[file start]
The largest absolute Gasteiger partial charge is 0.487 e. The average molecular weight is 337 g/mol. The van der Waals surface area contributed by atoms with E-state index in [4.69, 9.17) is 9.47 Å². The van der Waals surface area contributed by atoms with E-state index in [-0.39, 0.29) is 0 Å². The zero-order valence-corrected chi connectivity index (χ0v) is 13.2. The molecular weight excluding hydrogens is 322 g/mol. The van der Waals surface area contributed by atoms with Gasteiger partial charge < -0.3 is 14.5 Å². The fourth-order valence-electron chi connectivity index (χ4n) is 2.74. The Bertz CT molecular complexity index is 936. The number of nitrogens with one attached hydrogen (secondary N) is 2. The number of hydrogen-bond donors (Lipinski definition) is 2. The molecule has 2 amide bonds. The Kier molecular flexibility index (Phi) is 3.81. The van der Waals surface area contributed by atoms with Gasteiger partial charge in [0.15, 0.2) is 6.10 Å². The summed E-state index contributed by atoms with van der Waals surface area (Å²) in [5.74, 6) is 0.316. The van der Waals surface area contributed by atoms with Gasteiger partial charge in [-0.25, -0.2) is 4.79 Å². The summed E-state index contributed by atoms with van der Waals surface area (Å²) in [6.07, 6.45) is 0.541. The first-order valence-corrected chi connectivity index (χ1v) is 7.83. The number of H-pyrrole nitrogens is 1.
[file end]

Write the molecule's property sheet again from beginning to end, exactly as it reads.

The largest absolute Gasteiger partial charge is 0.487 e. The average molecular weight is 337 g/mol. The van der Waals surface area contributed by atoms with E-state index in [4.69, 9.17) is 9.47 Å². The van der Waals surface area contributed by atoms with E-state index in [-0.39, 0.29) is 0 Å². The zero-order valence-corrected chi connectivity index (χ0v) is 13.2. The molecular weight excluding hydrogens is 322 g/mol. The van der Waals surface area contributed by atoms with Gasteiger partial charge < -0.3 is 14.5 Å². The fourth-order valence-electron chi connectivity index (χ4n) is 2.74. The Bertz CT molecular complexity index is 936. The number of nitrogens with one attached hydrogen (secondary N) is 2. The number of hydrogen-bond donors (Lipinski definition) is 2. The molecule has 2 amide bonds. The Kier molecular flexibility index (Phi) is 3.81. The van der Waals surface area contributed by atoms with Gasteiger partial charge in [0.15, 0.2) is 6.10 Å². The summed E-state index contributed by atoms with van der Waals surface area (Å²) in [5.74, 6) is 0.316. The van der Waals surface area contributed by atoms with Gasteiger partial charge in [-0.25, -0.2) is 4.79 Å². The summed E-state index contributed by atoms with van der Waals surface area (Å²) in [6.07, 6.45) is 0.541. The first-order valence-corrected chi connectivity index (χ1v) is 7.83. The number of H-pyrrole nitrogens is 1.